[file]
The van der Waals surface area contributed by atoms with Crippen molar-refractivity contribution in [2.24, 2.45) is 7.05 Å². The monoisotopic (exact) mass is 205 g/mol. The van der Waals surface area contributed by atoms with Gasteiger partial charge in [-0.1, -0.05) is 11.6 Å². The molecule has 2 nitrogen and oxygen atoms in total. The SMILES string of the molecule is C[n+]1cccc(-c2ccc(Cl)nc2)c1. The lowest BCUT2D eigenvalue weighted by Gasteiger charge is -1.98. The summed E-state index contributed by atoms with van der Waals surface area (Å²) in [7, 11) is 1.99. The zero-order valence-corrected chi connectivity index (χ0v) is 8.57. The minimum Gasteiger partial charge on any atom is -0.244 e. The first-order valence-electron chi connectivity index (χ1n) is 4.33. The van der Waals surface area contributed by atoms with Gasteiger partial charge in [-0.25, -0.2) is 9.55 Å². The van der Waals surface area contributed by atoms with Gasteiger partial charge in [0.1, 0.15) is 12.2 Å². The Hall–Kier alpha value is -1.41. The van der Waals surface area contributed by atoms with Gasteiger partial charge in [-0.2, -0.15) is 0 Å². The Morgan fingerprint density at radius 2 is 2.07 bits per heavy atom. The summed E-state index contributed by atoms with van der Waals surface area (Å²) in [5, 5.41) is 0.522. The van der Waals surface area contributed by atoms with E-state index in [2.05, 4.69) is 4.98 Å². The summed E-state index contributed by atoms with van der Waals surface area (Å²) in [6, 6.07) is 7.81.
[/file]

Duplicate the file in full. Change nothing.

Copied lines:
The van der Waals surface area contributed by atoms with Crippen molar-refractivity contribution in [2.24, 2.45) is 7.05 Å². The monoisotopic (exact) mass is 205 g/mol. The van der Waals surface area contributed by atoms with Gasteiger partial charge in [-0.1, -0.05) is 11.6 Å². The molecule has 2 nitrogen and oxygen atoms in total. The SMILES string of the molecule is C[n+]1cccc(-c2ccc(Cl)nc2)c1. The lowest BCUT2D eigenvalue weighted by Gasteiger charge is -1.98. The summed E-state index contributed by atoms with van der Waals surface area (Å²) in [7, 11) is 1.99. The zero-order valence-corrected chi connectivity index (χ0v) is 8.57. The minimum Gasteiger partial charge on any atom is -0.244 e. The first-order valence-electron chi connectivity index (χ1n) is 4.33. The van der Waals surface area contributed by atoms with Gasteiger partial charge in [-0.25, -0.2) is 9.55 Å². The van der Waals surface area contributed by atoms with Gasteiger partial charge in [0.1, 0.15) is 12.2 Å². The Hall–Kier alpha value is -1.41. The van der Waals surface area contributed by atoms with Gasteiger partial charge in [-0.2, -0.15) is 0 Å². The Morgan fingerprint density at radius 2 is 2.07 bits per heavy atom. The summed E-state index contributed by atoms with van der Waals surface area (Å²) in [5, 5.41) is 0.522. The van der Waals surface area contributed by atoms with E-state index in [2.05, 4.69) is 4.98 Å². The summed E-state index contributed by atoms with van der Waals surface area (Å²) in [6, 6.07) is 7.81.